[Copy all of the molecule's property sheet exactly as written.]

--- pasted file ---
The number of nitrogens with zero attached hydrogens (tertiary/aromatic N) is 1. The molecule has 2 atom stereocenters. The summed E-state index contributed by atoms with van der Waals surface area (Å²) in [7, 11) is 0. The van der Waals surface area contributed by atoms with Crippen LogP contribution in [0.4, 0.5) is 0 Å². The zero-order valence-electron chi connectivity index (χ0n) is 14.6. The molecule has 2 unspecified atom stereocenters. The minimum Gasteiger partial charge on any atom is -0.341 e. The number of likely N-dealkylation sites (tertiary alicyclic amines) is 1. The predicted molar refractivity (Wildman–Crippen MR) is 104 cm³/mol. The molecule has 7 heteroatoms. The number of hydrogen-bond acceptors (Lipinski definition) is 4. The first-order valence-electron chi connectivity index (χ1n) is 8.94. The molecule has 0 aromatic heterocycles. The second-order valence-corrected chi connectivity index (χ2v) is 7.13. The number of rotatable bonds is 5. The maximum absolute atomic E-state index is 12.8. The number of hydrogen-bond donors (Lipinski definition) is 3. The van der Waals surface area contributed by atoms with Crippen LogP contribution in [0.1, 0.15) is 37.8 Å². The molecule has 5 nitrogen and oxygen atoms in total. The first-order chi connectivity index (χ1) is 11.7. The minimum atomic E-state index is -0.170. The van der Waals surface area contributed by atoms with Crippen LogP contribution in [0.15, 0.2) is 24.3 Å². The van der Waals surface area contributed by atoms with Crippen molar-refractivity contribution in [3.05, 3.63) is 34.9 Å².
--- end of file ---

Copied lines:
The number of nitrogens with zero attached hydrogens (tertiary/aromatic N) is 1. The molecule has 2 atom stereocenters. The summed E-state index contributed by atoms with van der Waals surface area (Å²) in [7, 11) is 0. The van der Waals surface area contributed by atoms with Crippen LogP contribution in [0.4, 0.5) is 0 Å². The zero-order valence-electron chi connectivity index (χ0n) is 14.6. The molecule has 2 unspecified atom stereocenters. The minimum Gasteiger partial charge on any atom is -0.341 e. The number of likely N-dealkylation sites (tertiary alicyclic amines) is 1. The predicted molar refractivity (Wildman–Crippen MR) is 104 cm³/mol. The molecule has 7 heteroatoms. The number of hydrogen-bond acceptors (Lipinski definition) is 4. The first-order valence-electron chi connectivity index (χ1n) is 8.94. The molecule has 0 aromatic heterocycles. The second-order valence-corrected chi connectivity index (χ2v) is 7.13. The number of rotatable bonds is 5. The maximum absolute atomic E-state index is 12.8. The number of hydrogen-bond donors (Lipinski definition) is 3. The van der Waals surface area contributed by atoms with Crippen LogP contribution in [0.1, 0.15) is 37.8 Å². The molecule has 5 nitrogen and oxygen atoms in total. The first-order chi connectivity index (χ1) is 11.7. The minimum atomic E-state index is -0.170. The van der Waals surface area contributed by atoms with Crippen LogP contribution in [0.15, 0.2) is 24.3 Å². The van der Waals surface area contributed by atoms with Crippen molar-refractivity contribution in [3.05, 3.63) is 34.9 Å².